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Pseudonyms in Michael Jackson, Anna Nicole Smith cases pose challenge for authorities

Before her death in 2007, model Anna Nicole Smith is believed to have used at least half a dozen different names to obtain powerful prescription medications.

In the case of Michael Jackson, who died June 25 after being administered a powerful sedative and other drugs, the pop star obtained prescriptions by what authorities believe was the use of at least 19 pseudonyms, including "Omar Arnold," " Jack London" and "Josephine Baker."

Trying to decode these fake names has proven a challenge for law enforcement -- even when they are investigating the death of a celebrity, as in the cases of Jackson and Smith.

But officials said they are trying new ways to identify prescription drug buyers who use pseudonyms before its too late.

The California attorney general's office this week touted improvements to the state's prescription medication tracking system will help authorities more easily identify those who use pseudonyms and aliases to illegally obtain controlled drugs as well as the doctors who enable them.

While the issue has been in the news because of the Jackson death investigation, officials said improper use of prescription drugs is a major problem that costs healthcare providers.

"We have so much [drug traffic] moving on the streets and we have so much moving in doctors' suites, and we have to attack both," Atty. Gen. Jerry Brown said.

It is illegal to prescribe drugs in the name of anyone but the intended user, and physicians found using pseudonyms have lost their medical licenses and faced criminal charges. But doctors and investigators were previously unable to track or cross reference pseudonyms or aliases used to obtain controlled medications.

Upgrades to the Controlled Substance Utilization Review and Evaluation System, known as CURES, allow healthcare professionals and law enforcement officials to make instant checks through an Internet-based system of more than 100 million entries for controlled substances -- including anti-anxiety medications, painkillers and sedatives -- prescribed in California.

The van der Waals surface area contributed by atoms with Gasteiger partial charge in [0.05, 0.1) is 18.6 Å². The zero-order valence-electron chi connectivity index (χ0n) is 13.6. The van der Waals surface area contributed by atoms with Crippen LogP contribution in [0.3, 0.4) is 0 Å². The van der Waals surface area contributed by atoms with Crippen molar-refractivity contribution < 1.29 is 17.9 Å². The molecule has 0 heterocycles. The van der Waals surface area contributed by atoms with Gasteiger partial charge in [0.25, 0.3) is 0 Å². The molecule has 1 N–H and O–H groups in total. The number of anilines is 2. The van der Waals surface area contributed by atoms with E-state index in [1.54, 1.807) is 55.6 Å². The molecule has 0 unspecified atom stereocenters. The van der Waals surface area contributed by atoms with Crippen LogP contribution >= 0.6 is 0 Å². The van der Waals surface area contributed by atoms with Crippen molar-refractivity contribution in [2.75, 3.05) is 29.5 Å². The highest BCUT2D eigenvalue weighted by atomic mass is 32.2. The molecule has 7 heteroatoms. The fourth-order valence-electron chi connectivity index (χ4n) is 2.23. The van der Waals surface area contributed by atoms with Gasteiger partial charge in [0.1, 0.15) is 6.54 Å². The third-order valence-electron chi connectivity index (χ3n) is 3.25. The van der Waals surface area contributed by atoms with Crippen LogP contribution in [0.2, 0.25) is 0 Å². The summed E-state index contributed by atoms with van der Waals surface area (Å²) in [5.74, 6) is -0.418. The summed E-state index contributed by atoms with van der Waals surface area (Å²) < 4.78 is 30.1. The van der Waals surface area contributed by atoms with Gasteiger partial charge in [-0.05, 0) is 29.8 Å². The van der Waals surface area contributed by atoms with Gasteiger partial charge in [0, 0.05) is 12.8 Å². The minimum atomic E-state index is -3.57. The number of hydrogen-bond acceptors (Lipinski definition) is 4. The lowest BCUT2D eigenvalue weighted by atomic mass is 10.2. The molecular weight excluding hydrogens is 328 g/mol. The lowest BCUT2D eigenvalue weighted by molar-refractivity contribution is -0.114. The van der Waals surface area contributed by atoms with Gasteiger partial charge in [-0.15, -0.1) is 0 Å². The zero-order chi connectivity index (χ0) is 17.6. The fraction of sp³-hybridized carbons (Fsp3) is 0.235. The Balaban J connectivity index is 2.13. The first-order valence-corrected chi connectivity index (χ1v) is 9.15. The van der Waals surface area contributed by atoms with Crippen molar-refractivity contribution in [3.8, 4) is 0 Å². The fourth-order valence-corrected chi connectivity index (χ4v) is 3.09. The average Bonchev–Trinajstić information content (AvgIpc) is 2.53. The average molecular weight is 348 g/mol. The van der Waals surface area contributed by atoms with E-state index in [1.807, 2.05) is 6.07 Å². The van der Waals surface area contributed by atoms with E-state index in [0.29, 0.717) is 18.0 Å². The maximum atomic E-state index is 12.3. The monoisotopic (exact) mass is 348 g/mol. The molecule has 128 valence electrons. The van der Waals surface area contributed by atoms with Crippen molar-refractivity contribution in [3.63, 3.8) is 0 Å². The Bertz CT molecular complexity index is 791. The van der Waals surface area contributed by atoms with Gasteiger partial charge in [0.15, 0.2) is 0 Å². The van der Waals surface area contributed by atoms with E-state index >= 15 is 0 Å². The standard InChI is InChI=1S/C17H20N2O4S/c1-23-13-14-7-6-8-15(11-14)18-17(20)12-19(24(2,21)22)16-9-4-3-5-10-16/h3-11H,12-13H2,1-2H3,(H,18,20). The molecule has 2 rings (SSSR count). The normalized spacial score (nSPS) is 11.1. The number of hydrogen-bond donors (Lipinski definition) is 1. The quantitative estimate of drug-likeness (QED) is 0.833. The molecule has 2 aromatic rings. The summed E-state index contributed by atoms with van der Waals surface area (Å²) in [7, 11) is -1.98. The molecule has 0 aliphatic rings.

Sara Simpson, special agent in charge with the state Bureau of Narcotics Enforcement, said at a news conference that the system will be a powerful investigative tool, quickly allowing investigators to connect the dots between doctors, drugs and patients in cases that involve abuse of powerful prescriptions.

Clues to abuses can be checked not only through names on prescriptions but through doctors, she said.

"These patient profiles can be run by the doctor's name," Simpson said. "So If we know a specific doctor is overprescribing or prescribing without pathology, then we can look at his patient record and see if those names actually are true and correct names or are they actually false people."

The Los Angeles Police Department is investigating several doctors who treated Jackson before his death. Last month, the LAPD requested Brown's office to join the review, which includes assistance researching the CURES databases.

In announcing his agency's involvement, Brown told The Times it was too soon to say whether the doctors would face criminal charges or lesser administrative fines or penalties.

-- Andrew Blankstein

Comments () | Archives (8)

And to think we're against legalizing marijuana whose most dangerous side effect is too many Oreo cookies. -AB